While many passages could be considered, let us just look at two very key texts.
John 10:14-16 “I am the good shepherd. I know my own and my own know me, just as the Father knows me and I know the Father; and I lay down my life for the sheep. And I have other sheep that are not of this fold. I must bring them also, and they will listen to my voice. So there will be one flock, one shepherd.”
Note the relation Jesus presents of the intimate communion of the Father and Son with the intimate communion of Christ and His sheep. His emphasis too is that He lays down His life for His sheep, and He has sheep of another fold (Gentiles) to be brought in. There is clearly a sense of particularity in this passage, and it is tied to His sacrifice. Further, Jesus goes on later in this passage to teach Perseverance of the Saints (vv. 27-30), thus establishing the relation between Limited Atonement and Perseverance of the Saints.
2 Corinthians 5:14-15 “For the love of Christ controls us, because we have concluded this: that one has died for all, therefore all have died; and he died for all, that those who live might no longer live for themselves but for him who for their sake died and was raised.”
I actually heard a pastor reference this text in support AGAINST Limited Atonement! Of course, the argument goes, “All always means all, and all means every single human being.” Ok, well, yes, “all” does always mean “all,” but all of what? All of these? All of those? You see, we can speak of all in the sense of a particular group. Now, if we believe that “all” in this passage refers to every single human being, then we must, again, by necessity believe in universalism. Why? Because in this passage Jesus’ death guarantees the death of “all,” and Jesus’ life guarantees the life of “all.” It’s an “if/then” argument. If this is true (Jesus died for all), then this is likewise true (all have died). In other words, Jesus’ death and resurrection guarantees the spiritual death and resurrection of the elect. Lastly, the text specifically says that Jesus died and rose for “their sake”. Whose sake? Every single human being? If so, then every single human being will be saved. I think it’s rather clear that there is a particular aspect to this atonement passage as well.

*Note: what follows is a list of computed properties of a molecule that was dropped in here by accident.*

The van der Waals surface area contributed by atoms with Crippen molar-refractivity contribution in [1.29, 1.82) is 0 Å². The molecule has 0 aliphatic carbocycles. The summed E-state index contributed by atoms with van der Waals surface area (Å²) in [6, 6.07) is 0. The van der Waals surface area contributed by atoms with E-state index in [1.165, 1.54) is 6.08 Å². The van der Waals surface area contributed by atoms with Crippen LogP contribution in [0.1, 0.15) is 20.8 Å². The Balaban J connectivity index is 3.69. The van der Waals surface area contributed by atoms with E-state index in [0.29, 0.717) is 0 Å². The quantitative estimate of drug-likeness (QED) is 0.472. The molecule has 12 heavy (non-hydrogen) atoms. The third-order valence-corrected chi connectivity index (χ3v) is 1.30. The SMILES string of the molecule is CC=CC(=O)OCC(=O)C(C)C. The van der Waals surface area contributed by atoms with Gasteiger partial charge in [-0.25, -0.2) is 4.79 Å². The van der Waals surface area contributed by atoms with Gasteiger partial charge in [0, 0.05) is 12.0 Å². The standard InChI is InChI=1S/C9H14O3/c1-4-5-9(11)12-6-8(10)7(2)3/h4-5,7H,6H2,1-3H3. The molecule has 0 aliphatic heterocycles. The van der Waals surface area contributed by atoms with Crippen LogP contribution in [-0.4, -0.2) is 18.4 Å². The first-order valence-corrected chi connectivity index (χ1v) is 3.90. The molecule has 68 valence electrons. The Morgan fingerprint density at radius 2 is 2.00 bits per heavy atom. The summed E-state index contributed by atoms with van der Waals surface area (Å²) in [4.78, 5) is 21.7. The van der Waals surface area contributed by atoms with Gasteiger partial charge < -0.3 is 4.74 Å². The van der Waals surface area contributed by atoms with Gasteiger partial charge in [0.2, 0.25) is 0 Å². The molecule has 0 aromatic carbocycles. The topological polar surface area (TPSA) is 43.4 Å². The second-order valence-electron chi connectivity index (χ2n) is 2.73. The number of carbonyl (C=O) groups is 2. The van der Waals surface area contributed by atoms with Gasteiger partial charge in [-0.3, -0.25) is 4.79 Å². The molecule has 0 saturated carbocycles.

The very definition of penal substitution requires that we embrace the doctrine of limited or particular atonement. Our only other options are to embrace universalism (which is contrary to our faith, as the Bible teaches in the existence of hell and people going there), or denounce the doctrine of penal substitution (which is not orthodox and evangelical, but goes against the clear teaching of Scripture and the biblical gospel). I fear many reject limited atonement because they find it to be unloving or unfair. Let me point out a couple things in response to that. First, God’s grace cannot be demanded; otherwise it is no longer grace, but something we deserve or something God owes us. Second, God did not have to redeem anyone from their fallen state. He could have condemned all to hell, and justly so. So limited atonement is not unloving, but does in fact demonstrate the extreme love that God has for His people (Rom. 5:6-11). Lastly, limited atonement demonstrates the consistency and wisdom of God’s plan of salvation. A proper understanding of the meaning of penal substitution helps us to be consistent in our theology of the atonement, and it leads us to truly exult in the glory of God’s grace (Eph. 1:3-14).
 Classical Arminianism is very different from what is commonly called Arminianism today. For this reason I will simply refer to the non-Calvinist position as that (“non-Calvinist”). The definition given of the non-Calvinist view of the atonement is found in the majority of denominations today.
 These definitions are taken from the Introduction of The Canons of Dort by Chapel Library. You may order a copy of this booklet here: http://www.chapellibrary.org/literature/title-catalog/. It should be noted that Calvinism does not deny the necessity of repentance and faith, as is sometimes wrongfully assumed by non-Calvinists. Rather, the atonement of Christ guarantees the elect’s faith, as the Holy Spirit applies Christ’s work to His people.
 Grudem, Wayne. Systematic Theology (MI: Zondervan, 1994), 579.